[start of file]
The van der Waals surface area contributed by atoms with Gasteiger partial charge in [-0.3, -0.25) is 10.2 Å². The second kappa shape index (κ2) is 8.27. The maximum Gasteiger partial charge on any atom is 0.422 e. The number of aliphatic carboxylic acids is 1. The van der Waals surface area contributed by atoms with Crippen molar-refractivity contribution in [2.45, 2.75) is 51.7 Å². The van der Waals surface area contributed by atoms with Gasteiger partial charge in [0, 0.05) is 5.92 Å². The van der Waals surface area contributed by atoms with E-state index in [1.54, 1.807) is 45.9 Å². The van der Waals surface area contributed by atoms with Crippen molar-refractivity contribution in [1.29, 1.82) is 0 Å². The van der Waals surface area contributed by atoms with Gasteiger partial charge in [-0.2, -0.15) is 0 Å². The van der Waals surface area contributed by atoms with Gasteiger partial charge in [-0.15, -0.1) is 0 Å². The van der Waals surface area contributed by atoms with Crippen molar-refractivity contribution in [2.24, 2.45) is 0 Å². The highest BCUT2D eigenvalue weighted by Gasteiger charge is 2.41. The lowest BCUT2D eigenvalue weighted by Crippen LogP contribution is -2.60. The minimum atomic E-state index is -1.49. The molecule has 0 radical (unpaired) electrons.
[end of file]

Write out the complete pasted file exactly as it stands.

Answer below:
The van der Waals surface area contributed by atoms with Gasteiger partial charge in [-0.3, -0.25) is 10.2 Å². The second kappa shape index (κ2) is 8.27. The maximum Gasteiger partial charge on any atom is 0.422 e. The number of aliphatic carboxylic acids is 1. The van der Waals surface area contributed by atoms with Crippen molar-refractivity contribution in [2.45, 2.75) is 51.7 Å². The van der Waals surface area contributed by atoms with Gasteiger partial charge in [0, 0.05) is 5.92 Å². The van der Waals surface area contributed by atoms with E-state index in [1.54, 1.807) is 45.9 Å². The van der Waals surface area contributed by atoms with Crippen molar-refractivity contribution in [1.29, 1.82) is 0 Å². The van der Waals surface area contributed by atoms with Gasteiger partial charge in [-0.2, -0.15) is 0 Å². The van der Waals surface area contributed by atoms with Gasteiger partial charge in [-0.15, -0.1) is 0 Å². The van der Waals surface area contributed by atoms with Crippen molar-refractivity contribution in [2.24, 2.45) is 0 Å². The highest BCUT2D eigenvalue weighted by Gasteiger charge is 2.41. The lowest BCUT2D eigenvalue weighted by Crippen LogP contribution is -2.60. The minimum atomic E-state index is -1.49. The molecule has 0 radical (unpaired) electrons.